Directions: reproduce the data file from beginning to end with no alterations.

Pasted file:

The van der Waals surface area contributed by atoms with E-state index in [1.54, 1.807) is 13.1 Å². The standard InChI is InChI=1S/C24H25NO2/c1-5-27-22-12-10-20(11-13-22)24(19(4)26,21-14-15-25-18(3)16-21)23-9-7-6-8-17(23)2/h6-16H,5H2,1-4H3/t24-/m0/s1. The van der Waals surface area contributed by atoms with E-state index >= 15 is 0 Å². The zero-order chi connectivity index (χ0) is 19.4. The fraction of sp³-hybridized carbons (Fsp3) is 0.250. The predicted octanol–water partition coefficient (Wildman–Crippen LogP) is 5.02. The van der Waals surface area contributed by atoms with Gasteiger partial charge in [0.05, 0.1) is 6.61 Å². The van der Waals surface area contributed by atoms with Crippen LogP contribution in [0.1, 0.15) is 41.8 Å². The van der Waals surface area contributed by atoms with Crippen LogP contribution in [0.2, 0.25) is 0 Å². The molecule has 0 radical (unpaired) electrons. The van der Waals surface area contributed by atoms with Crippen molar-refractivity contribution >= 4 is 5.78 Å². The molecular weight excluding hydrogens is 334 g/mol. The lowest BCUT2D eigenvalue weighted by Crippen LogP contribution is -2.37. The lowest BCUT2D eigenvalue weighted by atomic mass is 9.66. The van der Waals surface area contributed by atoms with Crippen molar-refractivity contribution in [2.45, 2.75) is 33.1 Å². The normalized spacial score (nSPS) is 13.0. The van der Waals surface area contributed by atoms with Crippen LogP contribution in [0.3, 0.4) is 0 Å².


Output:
The van der Waals surface area contributed by atoms with E-state index in [1.54, 1.807) is 13.1 Å². The standard InChI is InChI=1S/C24H25NO2/c1-5-27-22-12-10-20(11-13-22)24(19(4)26,21-14-15-25-18(3)16-21)23-9-7-6-8-17(23)2/h6-16H,5H2,1-4H3/t24-/m0/s1. The van der Waals surface area contributed by atoms with E-state index >= 15 is 0 Å². The zero-order chi connectivity index (χ0) is 19.4. The fraction of sp³-hybridized carbons (Fsp3) is 0.250. The predicted octanol–water partition coefficient (Wildman–Crippen LogP) is 5.02. The van der Waals surface area contributed by atoms with Gasteiger partial charge in [0.05, 0.1) is 6.61 Å². The van der Waals surface area contributed by atoms with Crippen LogP contribution in [0.1, 0.15) is 41.8 Å². The van der Waals surface area contributed by atoms with Crippen LogP contribution in [0.2, 0.25) is 0 Å². The molecule has 0 radical (unpaired) electrons. The van der Waals surface area contributed by atoms with Crippen molar-refractivity contribution >= 4 is 5.78 Å². The molecular weight excluding hydrogens is 334 g/mol. The lowest BCUT2D eigenvalue weighted by Crippen LogP contribution is -2.37. The lowest BCUT2D eigenvalue weighted by atomic mass is 9.66. The van der Waals surface area contributed by atoms with Crippen molar-refractivity contribution in [2.45, 2.75) is 33.1 Å². The normalized spacial score (nSPS) is 13.0. The van der Waals surface area contributed by atoms with Crippen LogP contribution in [0.3, 0.4) is 0 Å².